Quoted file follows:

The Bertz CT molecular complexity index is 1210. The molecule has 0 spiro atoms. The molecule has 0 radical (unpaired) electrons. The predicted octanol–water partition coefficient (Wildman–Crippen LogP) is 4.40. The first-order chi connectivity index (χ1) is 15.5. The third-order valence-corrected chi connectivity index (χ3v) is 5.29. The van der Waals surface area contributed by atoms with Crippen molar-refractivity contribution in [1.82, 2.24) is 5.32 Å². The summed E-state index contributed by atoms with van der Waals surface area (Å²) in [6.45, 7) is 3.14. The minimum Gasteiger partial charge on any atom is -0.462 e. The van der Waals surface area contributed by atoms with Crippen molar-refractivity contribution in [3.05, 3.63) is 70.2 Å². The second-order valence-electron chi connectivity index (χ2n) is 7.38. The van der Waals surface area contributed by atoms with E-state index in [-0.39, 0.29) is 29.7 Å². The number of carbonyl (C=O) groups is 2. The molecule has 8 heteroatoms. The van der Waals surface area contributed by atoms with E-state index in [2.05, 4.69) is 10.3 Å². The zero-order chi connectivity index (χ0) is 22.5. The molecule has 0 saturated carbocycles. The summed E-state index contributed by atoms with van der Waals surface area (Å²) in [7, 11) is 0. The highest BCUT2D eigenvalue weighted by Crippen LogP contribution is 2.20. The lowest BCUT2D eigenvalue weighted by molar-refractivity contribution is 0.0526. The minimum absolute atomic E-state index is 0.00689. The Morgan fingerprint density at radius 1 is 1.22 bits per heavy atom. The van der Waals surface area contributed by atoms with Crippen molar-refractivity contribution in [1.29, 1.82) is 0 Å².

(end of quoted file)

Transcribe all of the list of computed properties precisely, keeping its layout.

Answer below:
The Bertz CT molecular complexity index is 1210. The molecule has 0 spiro atoms. The molecule has 0 radical (unpaired) electrons. The predicted octanol–water partition coefficient (Wildman–Crippen LogP) is 4.40. The first-order chi connectivity index (χ1) is 15.5. The third-order valence-corrected chi connectivity index (χ3v) is 5.29. The van der Waals surface area contributed by atoms with Crippen molar-refractivity contribution in [1.82, 2.24) is 5.32 Å². The summed E-state index contributed by atoms with van der Waals surface area (Å²) in [6.45, 7) is 3.14. The minimum Gasteiger partial charge on any atom is -0.462 e. The van der Waals surface area contributed by atoms with Crippen molar-refractivity contribution in [3.05, 3.63) is 70.2 Å². The second-order valence-electron chi connectivity index (χ2n) is 7.38. The van der Waals surface area contributed by atoms with E-state index in [-0.39, 0.29) is 29.7 Å². The number of carbonyl (C=O) groups is 2. The molecule has 8 heteroatoms. The van der Waals surface area contributed by atoms with E-state index in [2.05, 4.69) is 10.3 Å². The zero-order chi connectivity index (χ0) is 22.5. The molecule has 0 saturated carbocycles. The summed E-state index contributed by atoms with van der Waals surface area (Å²) in [7, 11) is 0. The highest BCUT2D eigenvalue weighted by Crippen LogP contribution is 2.20. The lowest BCUT2D eigenvalue weighted by molar-refractivity contribution is 0.0526. The minimum absolute atomic E-state index is 0.00689. The Morgan fingerprint density at radius 1 is 1.22 bits per heavy atom. The van der Waals surface area contributed by atoms with Crippen molar-refractivity contribution in [1.29, 1.82) is 0 Å².